> stores and this could lead to non volatile fields that are not set.
> But why is this bad? It is the consequence of being a non volatile
> field.
>
> The consequence is that a volatile field now has two responsibilities:
> 1) make sure that a value is read-from/written-to main memory instead of cache
> 2) prevent reordening with non volatile fields en synchronize them
> with main memory before a volatile field is called.
>
> I don't understand why the old behaviour is bad. The mistake of using
> a non volatile field was made while information needs to be exchanged
> in multiple threads. This sounds acceptable to me, so why is the
> second responsibility added? Is this done to make jmm easier to use?
> Or are their other reasons I'm missing?
>

First of all, the old behavior was never completely specified, or
implemented, so it's hard to compare new with old.

As I understand the current spec, volatile reads and writes are
synchronization actions, similar in some ways to tiny one-statement
synchronized blocks.

To be effective as synchronization actions, it's important that the
rest of the code not move around too much.  Would you think it OK if
code outside of a synchronized block were allowed to jump over the
block?  (That would render ReentrantLock useless.)

Also see http://www.cs.umd.edu/~pugh/java/memoryModel/jsr-133-faq.html#volatile
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Re: Problem #2: Reordering volatile and nonvolatile stores

alarmnummer
In reply to this post by Jeremy Manson-2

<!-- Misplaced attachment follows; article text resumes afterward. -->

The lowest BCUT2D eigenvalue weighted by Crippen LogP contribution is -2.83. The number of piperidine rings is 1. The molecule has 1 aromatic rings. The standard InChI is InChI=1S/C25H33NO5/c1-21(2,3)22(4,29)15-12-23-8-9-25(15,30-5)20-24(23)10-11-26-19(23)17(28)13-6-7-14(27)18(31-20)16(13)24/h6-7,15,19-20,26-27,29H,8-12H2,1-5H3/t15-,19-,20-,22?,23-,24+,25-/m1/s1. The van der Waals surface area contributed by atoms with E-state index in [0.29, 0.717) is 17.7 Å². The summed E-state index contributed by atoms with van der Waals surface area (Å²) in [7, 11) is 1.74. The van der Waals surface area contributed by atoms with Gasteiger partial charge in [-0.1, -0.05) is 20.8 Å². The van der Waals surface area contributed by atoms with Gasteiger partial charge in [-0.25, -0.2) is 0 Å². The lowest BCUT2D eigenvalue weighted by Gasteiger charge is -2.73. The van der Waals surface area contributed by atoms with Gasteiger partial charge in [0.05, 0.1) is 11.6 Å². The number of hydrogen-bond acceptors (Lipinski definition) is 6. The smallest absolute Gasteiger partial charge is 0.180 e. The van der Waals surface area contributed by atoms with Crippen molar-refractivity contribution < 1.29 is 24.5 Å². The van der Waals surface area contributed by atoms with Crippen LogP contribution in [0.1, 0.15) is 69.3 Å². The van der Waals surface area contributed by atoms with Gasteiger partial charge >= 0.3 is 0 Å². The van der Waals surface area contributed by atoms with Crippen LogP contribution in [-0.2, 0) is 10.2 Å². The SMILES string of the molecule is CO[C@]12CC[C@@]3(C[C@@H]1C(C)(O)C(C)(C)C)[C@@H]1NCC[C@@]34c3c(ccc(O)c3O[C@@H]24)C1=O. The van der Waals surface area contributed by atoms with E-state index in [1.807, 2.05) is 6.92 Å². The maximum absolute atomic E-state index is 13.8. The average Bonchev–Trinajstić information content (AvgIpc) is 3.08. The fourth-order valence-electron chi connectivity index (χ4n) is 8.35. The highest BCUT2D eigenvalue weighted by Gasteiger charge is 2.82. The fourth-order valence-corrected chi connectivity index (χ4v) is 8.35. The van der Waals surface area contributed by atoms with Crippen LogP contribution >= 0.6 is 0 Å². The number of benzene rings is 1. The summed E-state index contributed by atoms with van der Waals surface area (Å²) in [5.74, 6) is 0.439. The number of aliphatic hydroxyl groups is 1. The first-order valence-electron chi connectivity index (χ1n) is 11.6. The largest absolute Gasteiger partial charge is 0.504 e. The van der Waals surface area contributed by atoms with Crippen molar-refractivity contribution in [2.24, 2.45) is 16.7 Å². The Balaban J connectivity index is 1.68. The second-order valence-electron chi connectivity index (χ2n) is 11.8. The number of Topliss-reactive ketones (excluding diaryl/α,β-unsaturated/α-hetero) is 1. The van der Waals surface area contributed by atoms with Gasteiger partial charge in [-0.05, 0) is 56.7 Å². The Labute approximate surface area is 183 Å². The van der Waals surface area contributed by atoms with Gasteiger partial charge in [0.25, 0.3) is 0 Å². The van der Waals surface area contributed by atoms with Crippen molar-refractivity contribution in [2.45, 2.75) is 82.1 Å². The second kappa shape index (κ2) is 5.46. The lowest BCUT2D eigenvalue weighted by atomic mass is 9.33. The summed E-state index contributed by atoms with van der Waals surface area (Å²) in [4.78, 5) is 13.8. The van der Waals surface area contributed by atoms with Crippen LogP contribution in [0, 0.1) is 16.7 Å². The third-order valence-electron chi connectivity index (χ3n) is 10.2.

Hmmm.. that sounds reasonable. Thank you.

On 8/22/06, Jeremy Manson <[hidden email]> wrote:

> Peter Veentjer wrote:
> > I have a question about the "Problem #2: Reordering volatile and
> > nonvolatile stores" mentioned in the article by Brian Goetz
> >
> > http://www-128.ibm.com/developerworks/library/j-jtp02244.html
> >
> > In the old vm it was allowed to reorden volatile and non volatile
> > stores and this could lead to non volatile fields that are not set.
> > But why is this bad? It is the consequence of being a non volatile
> > field.
>
> It is bad because the old behavior was basically useless, on account of
> the fact that it didn't support any of the use cases people actually
> have for volatiles.  Certainly, the overwhelming majority of the use
> cases I've heard of require this behavior.
>
> To pick one use case at random, if you have:
>
> int a = 0;
> volatile boolean done = false;
>
> Thread 1:
> a = 1;
> done = true;
>
> Thread 2:
> while (!done)
> r1 = a;
>
> Pretty much everyone wants the assignment to a to be seen by the second
> thread if the loop finishes.
>
> Now, I suspect you will say that a should also be volatile.  But imagine
> what happens if a is a pointer to some enormous data structure, only
> some of which you can actually edit.  Should all of the reachable fields
> be made volatile, as well?  Ultimately, every field would need to be
> tagged volatile, just in case anyone ever wanted to use it in any sort
> of multithreaded context.
>
>
>                                         Jeremy
>